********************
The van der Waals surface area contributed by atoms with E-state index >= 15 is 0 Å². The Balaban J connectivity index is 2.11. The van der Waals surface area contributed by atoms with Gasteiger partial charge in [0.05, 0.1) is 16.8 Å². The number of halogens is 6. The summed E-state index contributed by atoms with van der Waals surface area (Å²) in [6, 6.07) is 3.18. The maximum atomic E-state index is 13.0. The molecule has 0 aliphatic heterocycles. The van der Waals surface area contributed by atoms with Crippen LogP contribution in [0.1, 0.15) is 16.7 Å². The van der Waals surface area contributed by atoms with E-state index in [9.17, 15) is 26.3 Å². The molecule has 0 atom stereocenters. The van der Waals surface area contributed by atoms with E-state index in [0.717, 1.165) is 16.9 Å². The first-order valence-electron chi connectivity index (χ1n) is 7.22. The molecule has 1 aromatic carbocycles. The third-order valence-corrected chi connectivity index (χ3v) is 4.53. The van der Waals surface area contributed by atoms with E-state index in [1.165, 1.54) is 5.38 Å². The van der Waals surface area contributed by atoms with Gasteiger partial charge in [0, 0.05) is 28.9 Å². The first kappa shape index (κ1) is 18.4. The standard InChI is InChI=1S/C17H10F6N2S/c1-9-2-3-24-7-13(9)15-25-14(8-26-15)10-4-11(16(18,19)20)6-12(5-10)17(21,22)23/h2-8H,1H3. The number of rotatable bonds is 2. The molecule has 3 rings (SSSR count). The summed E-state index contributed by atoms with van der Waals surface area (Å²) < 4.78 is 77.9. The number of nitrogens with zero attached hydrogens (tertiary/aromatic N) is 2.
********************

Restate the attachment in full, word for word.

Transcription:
The van der Waals surface area contributed by atoms with E-state index >= 15 is 0 Å². The Balaban J connectivity index is 2.11. The van der Waals surface area contributed by atoms with Gasteiger partial charge in [0.05, 0.1) is 16.8 Å². The number of halogens is 6. The summed E-state index contributed by atoms with van der Waals surface area (Å²) in [6, 6.07) is 3.18. The maximum atomic E-state index is 13.0. The molecule has 0 aliphatic heterocycles. The van der Waals surface area contributed by atoms with Crippen LogP contribution in [0.1, 0.15) is 16.7 Å². The van der Waals surface area contributed by atoms with E-state index in [9.17, 15) is 26.3 Å². The molecule has 0 atom stereocenters. The van der Waals surface area contributed by atoms with E-state index in [0.717, 1.165) is 16.9 Å². The first-order valence-electron chi connectivity index (χ1n) is 7.22. The molecule has 1 aromatic carbocycles. The third-order valence-corrected chi connectivity index (χ3v) is 4.53. The van der Waals surface area contributed by atoms with E-state index in [1.165, 1.54) is 5.38 Å². The van der Waals surface area contributed by atoms with Gasteiger partial charge in [0, 0.05) is 28.9 Å². The first kappa shape index (κ1) is 18.4. The standard InChI is InChI=1S/C17H10F6N2S/c1-9-2-3-24-7-13(9)15-25-14(8-26-15)10-4-11(16(18,19)20)6-12(5-10)17(21,22)23/h2-8H,1H3. The number of rotatable bonds is 2. The molecule has 3 rings (SSSR count). The summed E-state index contributed by atoms with van der Waals surface area (Å²) < 4.78 is 77.9. The number of nitrogens with zero attached hydrogens (tertiary/aromatic N) is 2.